One of the mysteries of the English language finally explained.
A trephine (hole saw) used by surgeons for perforating the skull.
- ‘And furthermore, he just sliced through the trepan.’
Perforate (a person's skull) with a trepan.
- ‘In the opening volleys at the battle of Germantown on 4 October 1777, St George was shot in the head, taken from the field and trepanned, leaving him with a large hole in the side of his skull.’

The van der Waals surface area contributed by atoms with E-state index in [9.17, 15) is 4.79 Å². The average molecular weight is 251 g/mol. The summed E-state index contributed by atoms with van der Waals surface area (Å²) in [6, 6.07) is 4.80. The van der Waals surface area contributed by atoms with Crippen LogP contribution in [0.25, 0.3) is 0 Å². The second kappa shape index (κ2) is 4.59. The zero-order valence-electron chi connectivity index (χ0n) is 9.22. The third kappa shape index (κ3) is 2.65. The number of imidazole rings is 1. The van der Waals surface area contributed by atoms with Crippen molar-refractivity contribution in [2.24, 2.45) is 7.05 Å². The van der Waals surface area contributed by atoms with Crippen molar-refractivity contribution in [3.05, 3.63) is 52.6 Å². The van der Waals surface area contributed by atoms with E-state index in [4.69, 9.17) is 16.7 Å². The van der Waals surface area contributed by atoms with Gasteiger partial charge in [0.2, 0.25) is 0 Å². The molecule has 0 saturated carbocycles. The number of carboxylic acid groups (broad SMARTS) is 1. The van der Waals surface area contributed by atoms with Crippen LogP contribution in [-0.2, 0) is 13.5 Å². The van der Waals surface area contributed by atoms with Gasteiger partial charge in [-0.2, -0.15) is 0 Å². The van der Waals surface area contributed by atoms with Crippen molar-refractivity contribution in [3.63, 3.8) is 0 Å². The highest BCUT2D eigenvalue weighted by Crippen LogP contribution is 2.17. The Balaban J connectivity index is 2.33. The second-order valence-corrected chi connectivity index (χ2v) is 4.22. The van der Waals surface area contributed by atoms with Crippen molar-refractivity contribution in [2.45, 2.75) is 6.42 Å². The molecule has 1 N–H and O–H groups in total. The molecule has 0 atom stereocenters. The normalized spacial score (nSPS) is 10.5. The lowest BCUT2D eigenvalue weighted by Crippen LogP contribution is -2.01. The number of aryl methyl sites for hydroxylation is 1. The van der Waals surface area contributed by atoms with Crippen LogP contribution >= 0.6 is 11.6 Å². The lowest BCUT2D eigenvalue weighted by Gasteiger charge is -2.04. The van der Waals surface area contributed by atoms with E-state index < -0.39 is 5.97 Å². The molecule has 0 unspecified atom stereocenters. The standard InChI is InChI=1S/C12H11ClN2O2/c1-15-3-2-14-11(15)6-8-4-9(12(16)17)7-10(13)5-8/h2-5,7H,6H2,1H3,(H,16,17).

- ‘They shaved his head and trepanned him to let the pressure out.’
- ‘Its age was centuries old, he deduced; and it was holed in several places, as if it had been bled or trepanned for malady.’
- ‘Call it trepanning without the saw and the blood but with the same effect.’
- ‘Early on, a young boy watches his physician father heal a patient with trepanning, drilling or cutting holes in the skull to remove pressure.’
Late Middle English: the noun via medieval Latin from Greek trupanon, from trupan ‘to bore’, from trupē ‘hole’; the verb from Old French trepaner.
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